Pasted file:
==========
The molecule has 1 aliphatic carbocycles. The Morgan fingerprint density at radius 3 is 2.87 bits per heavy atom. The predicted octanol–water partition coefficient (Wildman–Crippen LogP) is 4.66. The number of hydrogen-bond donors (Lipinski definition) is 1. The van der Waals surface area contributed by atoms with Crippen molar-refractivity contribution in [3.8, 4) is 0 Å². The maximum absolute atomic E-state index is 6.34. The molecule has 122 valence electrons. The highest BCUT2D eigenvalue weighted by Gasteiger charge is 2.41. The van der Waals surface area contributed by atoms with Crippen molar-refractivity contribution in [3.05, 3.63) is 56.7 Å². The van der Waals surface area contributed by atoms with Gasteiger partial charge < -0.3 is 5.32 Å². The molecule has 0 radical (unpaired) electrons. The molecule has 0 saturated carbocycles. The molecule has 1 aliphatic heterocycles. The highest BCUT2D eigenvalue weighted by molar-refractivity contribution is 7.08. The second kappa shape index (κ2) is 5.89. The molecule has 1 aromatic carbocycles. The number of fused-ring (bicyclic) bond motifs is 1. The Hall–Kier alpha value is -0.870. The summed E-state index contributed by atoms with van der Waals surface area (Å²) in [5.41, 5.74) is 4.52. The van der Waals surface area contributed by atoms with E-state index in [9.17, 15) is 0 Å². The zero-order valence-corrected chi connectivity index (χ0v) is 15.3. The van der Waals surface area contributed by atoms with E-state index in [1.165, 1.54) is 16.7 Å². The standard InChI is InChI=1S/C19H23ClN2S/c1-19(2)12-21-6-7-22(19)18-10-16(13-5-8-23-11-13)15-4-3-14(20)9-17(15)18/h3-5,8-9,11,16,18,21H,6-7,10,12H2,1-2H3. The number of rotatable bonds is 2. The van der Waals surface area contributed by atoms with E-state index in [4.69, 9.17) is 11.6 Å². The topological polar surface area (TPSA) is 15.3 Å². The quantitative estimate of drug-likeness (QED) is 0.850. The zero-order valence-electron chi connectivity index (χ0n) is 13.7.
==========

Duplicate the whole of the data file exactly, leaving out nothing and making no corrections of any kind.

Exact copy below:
The molecule has 1 aliphatic carbocycles. The Morgan fingerprint density at radius 3 is 2.87 bits per heavy atom. The predicted octanol–water partition coefficient (Wildman–Crippen LogP) is 4.66. The number of hydrogen-bond donors (Lipinski definition) is 1. The van der Waals surface area contributed by atoms with Crippen molar-refractivity contribution in [3.8, 4) is 0 Å². The maximum absolute atomic E-state index is 6.34. The molecule has 122 valence electrons. The highest BCUT2D eigenvalue weighted by Gasteiger charge is 2.41. The van der Waals surface area contributed by atoms with Crippen molar-refractivity contribution in [3.05, 3.63) is 56.7 Å². The van der Waals surface area contributed by atoms with Gasteiger partial charge < -0.3 is 5.32 Å². The molecule has 0 radical (unpaired) electrons. The molecule has 0 saturated carbocycles. The molecule has 1 aliphatic heterocycles. The highest BCUT2D eigenvalue weighted by molar-refractivity contribution is 7.08. The second kappa shape index (κ2) is 5.89. The molecule has 1 aromatic carbocycles. The number of fused-ring (bicyclic) bond motifs is 1. The Hall–Kier alpha value is -0.870. The summed E-state index contributed by atoms with van der Waals surface area (Å²) in [5.41, 5.74) is 4.52. The van der Waals surface area contributed by atoms with E-state index in [9.17, 15) is 0 Å². The zero-order valence-corrected chi connectivity index (χ0v) is 15.3. The van der Waals surface area contributed by atoms with E-state index in [1.165, 1.54) is 16.7 Å². The standard InChI is InChI=1S/C19H23ClN2S/c1-19(2)12-21-6-7-22(19)18-10-16(13-5-8-23-11-13)15-4-3-14(20)9-17(15)18/h3-5,8-9,11,16,18,21H,6-7,10,12H2,1-2H3. The number of rotatable bonds is 2. The van der Waals surface area contributed by atoms with E-state index in [4.69, 9.17) is 11.6 Å². The topological polar surface area (TPSA) is 15.3 Å². The quantitative estimate of drug-likeness (QED) is 0.850. The zero-order valence-electron chi connectivity index (χ0n) is 13.7.